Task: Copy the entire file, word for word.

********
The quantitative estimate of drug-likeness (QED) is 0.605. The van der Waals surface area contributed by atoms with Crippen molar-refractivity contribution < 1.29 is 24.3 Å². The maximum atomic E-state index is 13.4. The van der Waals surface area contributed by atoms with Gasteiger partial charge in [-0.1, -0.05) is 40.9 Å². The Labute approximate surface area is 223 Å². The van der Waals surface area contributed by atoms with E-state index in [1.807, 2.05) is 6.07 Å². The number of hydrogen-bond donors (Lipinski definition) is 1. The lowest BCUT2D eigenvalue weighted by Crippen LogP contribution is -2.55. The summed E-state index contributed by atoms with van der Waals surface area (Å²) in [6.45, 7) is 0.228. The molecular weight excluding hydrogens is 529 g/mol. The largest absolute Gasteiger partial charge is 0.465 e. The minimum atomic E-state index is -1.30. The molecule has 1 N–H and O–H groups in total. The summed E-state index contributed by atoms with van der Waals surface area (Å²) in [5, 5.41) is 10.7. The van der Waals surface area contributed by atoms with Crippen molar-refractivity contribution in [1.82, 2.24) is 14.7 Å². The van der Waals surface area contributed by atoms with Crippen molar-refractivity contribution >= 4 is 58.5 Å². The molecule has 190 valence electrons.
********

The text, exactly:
The quantitative estimate of drug-likeness (QED) is 0.605. The van der Waals surface area contributed by atoms with Crippen molar-refractivity contribution < 1.29 is 24.3 Å². The maximum atomic E-state index is 13.4. The van der Waals surface area contributed by atoms with Gasteiger partial charge in [-0.1, -0.05) is 40.9 Å². The Labute approximate surface area is 223 Å². The van der Waals surface area contributed by atoms with E-state index in [1.807, 2.05) is 6.07 Å². The number of hydrogen-bond donors (Lipinski definition) is 1. The lowest BCUT2D eigenvalue weighted by Crippen LogP contribution is -2.55. The summed E-state index contributed by atoms with van der Waals surface area (Å²) in [6.45, 7) is 0.228. The molecular weight excluding hydrogens is 529 g/mol. The largest absolute Gasteiger partial charge is 0.465 e. The minimum atomic E-state index is -1.30. The molecule has 1 N–H and O–H groups in total. The summed E-state index contributed by atoms with van der Waals surface area (Å²) in [5, 5.41) is 10.7. The van der Waals surface area contributed by atoms with Crippen molar-refractivity contribution in [1.82, 2.24) is 14.7 Å². The van der Waals surface area contributed by atoms with Crippen molar-refractivity contribution >= 4 is 58.5 Å². The molecule has 190 valence electrons.